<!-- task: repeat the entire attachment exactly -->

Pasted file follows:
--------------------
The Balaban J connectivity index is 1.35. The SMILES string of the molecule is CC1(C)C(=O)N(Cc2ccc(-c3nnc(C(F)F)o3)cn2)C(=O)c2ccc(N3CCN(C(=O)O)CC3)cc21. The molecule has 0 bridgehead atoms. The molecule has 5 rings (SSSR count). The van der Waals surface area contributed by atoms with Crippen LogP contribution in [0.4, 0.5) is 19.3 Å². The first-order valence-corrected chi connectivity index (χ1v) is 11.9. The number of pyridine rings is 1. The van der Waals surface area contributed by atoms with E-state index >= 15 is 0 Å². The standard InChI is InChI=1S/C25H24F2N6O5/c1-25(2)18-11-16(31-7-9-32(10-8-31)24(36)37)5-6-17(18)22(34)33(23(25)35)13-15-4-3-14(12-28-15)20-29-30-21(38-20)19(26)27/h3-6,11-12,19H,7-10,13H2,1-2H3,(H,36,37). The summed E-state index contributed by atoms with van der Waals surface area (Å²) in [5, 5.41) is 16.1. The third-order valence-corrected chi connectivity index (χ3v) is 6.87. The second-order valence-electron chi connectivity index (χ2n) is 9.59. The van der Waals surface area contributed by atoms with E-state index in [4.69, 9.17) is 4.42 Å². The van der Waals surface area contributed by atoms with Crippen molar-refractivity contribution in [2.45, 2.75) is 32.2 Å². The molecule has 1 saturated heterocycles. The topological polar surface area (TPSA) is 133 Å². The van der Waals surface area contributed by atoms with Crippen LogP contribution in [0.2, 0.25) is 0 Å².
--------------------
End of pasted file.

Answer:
The Balaban J connectivity index is 1.35. The SMILES string of the molecule is CC1(C)C(=O)N(Cc2ccc(-c3nnc(C(F)F)o3)cn2)C(=O)c2ccc(N3CCN(C(=O)O)CC3)cc21. The molecule has 0 bridgehead atoms. The molecule has 5 rings (SSSR count). The van der Waals surface area contributed by atoms with Crippen LogP contribution in [0.4, 0.5) is 19.3 Å². The first-order valence-corrected chi connectivity index (χ1v) is 11.9. The number of pyridine rings is 1. The van der Waals surface area contributed by atoms with E-state index >= 15 is 0 Å². The standard InChI is InChI=1S/C25H24F2N6O5/c1-25(2)18-11-16(31-7-9-32(10-8-31)24(36)37)5-6-17(18)22(34)33(23(25)35)13-15-4-3-14(12-28-15)20-29-30-21(38-20)19(26)27/h3-6,11-12,19H,7-10,13H2,1-2H3,(H,36,37). The summed E-state index contributed by atoms with van der Waals surface area (Å²) in [5, 5.41) is 16.1. The third-order valence-corrected chi connectivity index (χ3v) is 6.87. The second-order valence-electron chi connectivity index (χ2n) is 9.59. The van der Waals surface area contributed by atoms with E-state index in [4.69, 9.17) is 4.42 Å². The van der Waals surface area contributed by atoms with Crippen molar-refractivity contribution in [2.45, 2.75) is 32.2 Å². The molecule has 1 saturated heterocycles. The topological polar surface area (TPSA) is 133 Å². The van der Waals surface area contributed by atoms with Crippen LogP contribution in [0.2, 0.25) is 0 Å².